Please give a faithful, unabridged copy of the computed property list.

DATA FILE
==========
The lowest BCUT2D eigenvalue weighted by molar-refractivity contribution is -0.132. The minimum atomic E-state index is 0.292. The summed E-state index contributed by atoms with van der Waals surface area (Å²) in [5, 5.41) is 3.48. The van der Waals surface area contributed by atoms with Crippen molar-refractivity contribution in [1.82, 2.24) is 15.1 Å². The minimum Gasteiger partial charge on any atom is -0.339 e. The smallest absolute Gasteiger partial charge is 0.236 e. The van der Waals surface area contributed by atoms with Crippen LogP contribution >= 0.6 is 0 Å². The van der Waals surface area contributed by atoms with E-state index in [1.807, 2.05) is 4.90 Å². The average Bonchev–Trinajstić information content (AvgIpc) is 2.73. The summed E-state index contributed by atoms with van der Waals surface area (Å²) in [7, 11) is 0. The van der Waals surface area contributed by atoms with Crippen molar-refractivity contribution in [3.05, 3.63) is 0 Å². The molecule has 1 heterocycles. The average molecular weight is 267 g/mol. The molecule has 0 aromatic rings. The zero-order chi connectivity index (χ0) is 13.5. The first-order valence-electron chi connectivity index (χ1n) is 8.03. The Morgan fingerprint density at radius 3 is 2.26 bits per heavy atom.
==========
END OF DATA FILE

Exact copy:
The lowest BCUT2D eigenvalue weighted by molar-refractivity contribution is -0.132. The minimum atomic E-state index is 0.292. The summed E-state index contributed by atoms with van der Waals surface area (Å²) in [5, 5.41) is 3.48. The van der Waals surface area contributed by atoms with Crippen molar-refractivity contribution in [1.82, 2.24) is 15.1 Å². The minimum Gasteiger partial charge on any atom is -0.339 e. The smallest absolute Gasteiger partial charge is 0.236 e. The van der Waals surface area contributed by atoms with Crippen LogP contribution >= 0.6 is 0 Å². The van der Waals surface area contributed by atoms with E-state index in [1.807, 2.05) is 4.90 Å². The average Bonchev–Trinajstić information content (AvgIpc) is 2.73. The summed E-state index contributed by atoms with van der Waals surface area (Å²) in [7, 11) is 0. The van der Waals surface area contributed by atoms with Crippen molar-refractivity contribution in [3.05, 3.63) is 0 Å². The molecule has 1 heterocycles. The average molecular weight is 267 g/mol. The molecule has 0 aromatic rings. The zero-order chi connectivity index (χ0) is 13.5. The first-order valence-electron chi connectivity index (χ1n) is 8.03. The Morgan fingerprint density at radius 3 is 2.26 bits per heavy atom.